If it is our purpose to do something meaningful, it means we have to believe that the help we actually offer makes sense for the receiving end, but also that it is aligned with our abilities and belief system. For example, if I intend to teach children, it has to be my belief that on the one hand the knowledge they acquire through me actually puts them on a better path in life and on the other hand I need to have the suitable skills to educate them, but I also need to be a person who LIKES educating others. If I fundamentally do not like educating others (for lack of patience, not feeling capable, etc.), I will not see sense in teaching others, as I will not find purpose for myself in life through the act of teaching: it would feel as if I try to lead someone else’s life, who is not me. In short, if we engage in activities that are unlike us, we become even more detached from our inner being and feel even less connected to our environment and the universe and in general feel even less sense in existing. Not a path out of depression.
So the prerequisite is knowing ourselves well enough: what it is that we like to do, what it is that we want to pass on or help our environment with. A selfless act in and by itself may be of support to our environment, but will not necessarily give us purpose. That’s the Catch22 of depression: selfless acts only make sense if we first get to know our true selves. But how does one get motivated while being depressed to get to know oneself, what motivates one to do that, not seeing purpose in anything?.. I don’t see how getting involved in charity for example would pull me out of this trap.
My suggestion would much rather be the other way around: engaging in preferred or random activities in which we engage with our environment and find where our mojo lies, without the express purpose of helping others initially. Perhaps I feel at home playing an instrument and that will motivate me to perform in front of an audience and the joy I bring them gives me purpose, motivating me to pick it up as a hobby and find purpose in performing. Or perhaps I like to read a lot of books and discuss my findings with friends, colleagues, family and the satisfaction I derive from informing/teaching them gives me purpose, this in turn can lead to me starting to teach on matters that interest me. Or sharing my professional experiences on open platforms and in case interest arises, find ways to transfer knowledge, which will give me a feeling of purpose.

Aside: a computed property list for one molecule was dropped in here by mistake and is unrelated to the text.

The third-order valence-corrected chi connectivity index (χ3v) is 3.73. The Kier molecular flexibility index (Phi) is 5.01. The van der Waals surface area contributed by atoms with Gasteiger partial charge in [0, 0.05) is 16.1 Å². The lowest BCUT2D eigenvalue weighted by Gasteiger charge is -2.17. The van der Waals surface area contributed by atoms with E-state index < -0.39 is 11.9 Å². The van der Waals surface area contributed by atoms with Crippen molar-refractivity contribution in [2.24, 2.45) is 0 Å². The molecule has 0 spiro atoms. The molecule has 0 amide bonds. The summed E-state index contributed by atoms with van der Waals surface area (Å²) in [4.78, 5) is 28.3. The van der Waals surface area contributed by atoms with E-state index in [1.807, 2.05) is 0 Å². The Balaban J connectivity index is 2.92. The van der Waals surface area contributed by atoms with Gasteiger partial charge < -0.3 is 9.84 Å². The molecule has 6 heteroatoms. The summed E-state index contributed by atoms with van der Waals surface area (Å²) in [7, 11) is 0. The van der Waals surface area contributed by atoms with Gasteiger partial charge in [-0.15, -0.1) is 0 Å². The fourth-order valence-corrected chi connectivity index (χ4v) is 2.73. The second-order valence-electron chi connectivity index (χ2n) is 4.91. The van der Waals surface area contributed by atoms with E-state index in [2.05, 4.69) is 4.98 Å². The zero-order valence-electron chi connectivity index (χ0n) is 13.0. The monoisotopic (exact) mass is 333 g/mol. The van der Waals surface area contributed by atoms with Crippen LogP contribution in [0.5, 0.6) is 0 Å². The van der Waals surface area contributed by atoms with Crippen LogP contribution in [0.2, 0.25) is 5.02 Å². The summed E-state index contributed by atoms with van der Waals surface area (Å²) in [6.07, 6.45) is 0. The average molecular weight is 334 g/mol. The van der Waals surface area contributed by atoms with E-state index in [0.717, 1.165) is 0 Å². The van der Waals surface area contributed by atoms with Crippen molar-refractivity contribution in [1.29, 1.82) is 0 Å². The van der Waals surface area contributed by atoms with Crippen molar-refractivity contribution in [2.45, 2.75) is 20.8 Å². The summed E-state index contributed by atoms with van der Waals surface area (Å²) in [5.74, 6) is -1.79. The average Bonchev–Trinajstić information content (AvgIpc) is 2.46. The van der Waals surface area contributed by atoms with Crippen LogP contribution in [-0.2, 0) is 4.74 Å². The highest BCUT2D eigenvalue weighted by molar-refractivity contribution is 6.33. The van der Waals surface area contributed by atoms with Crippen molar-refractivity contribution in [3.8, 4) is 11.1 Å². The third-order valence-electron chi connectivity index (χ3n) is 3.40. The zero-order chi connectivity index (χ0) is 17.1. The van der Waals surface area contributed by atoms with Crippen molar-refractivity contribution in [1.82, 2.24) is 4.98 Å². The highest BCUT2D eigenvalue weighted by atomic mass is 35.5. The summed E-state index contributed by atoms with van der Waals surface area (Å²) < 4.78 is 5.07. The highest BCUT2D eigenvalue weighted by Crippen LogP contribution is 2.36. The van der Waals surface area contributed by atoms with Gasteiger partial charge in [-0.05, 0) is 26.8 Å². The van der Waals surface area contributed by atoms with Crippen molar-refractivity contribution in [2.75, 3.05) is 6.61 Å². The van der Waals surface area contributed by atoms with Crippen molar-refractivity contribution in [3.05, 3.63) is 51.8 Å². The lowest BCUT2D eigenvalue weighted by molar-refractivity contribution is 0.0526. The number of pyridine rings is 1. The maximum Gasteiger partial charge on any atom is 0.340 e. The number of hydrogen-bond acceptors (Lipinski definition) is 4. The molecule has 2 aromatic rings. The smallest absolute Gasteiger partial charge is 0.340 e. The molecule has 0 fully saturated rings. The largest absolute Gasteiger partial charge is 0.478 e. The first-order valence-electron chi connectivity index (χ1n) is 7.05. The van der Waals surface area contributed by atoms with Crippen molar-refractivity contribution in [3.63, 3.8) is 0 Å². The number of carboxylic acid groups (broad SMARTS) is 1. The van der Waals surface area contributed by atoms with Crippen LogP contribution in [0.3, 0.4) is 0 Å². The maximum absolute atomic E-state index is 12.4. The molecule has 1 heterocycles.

Whichever way, the activities we engage in from our personal interest can give purpose to our abilities, thus motivating us to engage in passing on our passion to the activity, the knowledge we gain or any other way in which we actually HELP others. That is real help. I do not believe however that it works the other way around, by starting with the need of others and trying to find sense in fulfilling those needs. It will only drive us away even further from ourselves and make us feel even more inadequate if we don’t find joy in these generally accepted selfless acts.
Peka that makes sense Thankyou
So spot on. I agree with you 100 %
Thanks so much for making this point! It matches my experience exactly, and explains why volunteering at soup kitchens never appealed to me as a way out of depression. It just felt like more painful interactions with people, which is what usually drives me into depressive episodes to begin with. It’s much more effective when I allow myself time and space to delve into nature photography and photo editing, because it reinvigorates me and I derive a sense of safety and pleasure from communing with the natural world, my camera, and my computer. Then I find a way to share the uplifting photos I create with others, to brighten their moods as well. A purposeful retreat into myself (and the woods!) Sometimes I even end up teaching a short course on nature photography at my local community college, but it’s really just me sharing my own work and techniques with others. And it keeps me more genuinely connected than would a stressful day serving people in ways for which I’m not emotionally equipped.
serrurier viry chatillon says
Great article. Abraham Lincoln probably is the most well known example of someone who transcended his depression by finding an overarching purpose.
serrurier viry chatillon says
I agree that most therapy and medication can help stabilize you and limit the impact of depression, but it takes a lot more to find your life again. Sometimes, it not so much recovering life as entering it more fully for the first time. Purpose and meaning are essential – “much more free” is a good way to put it.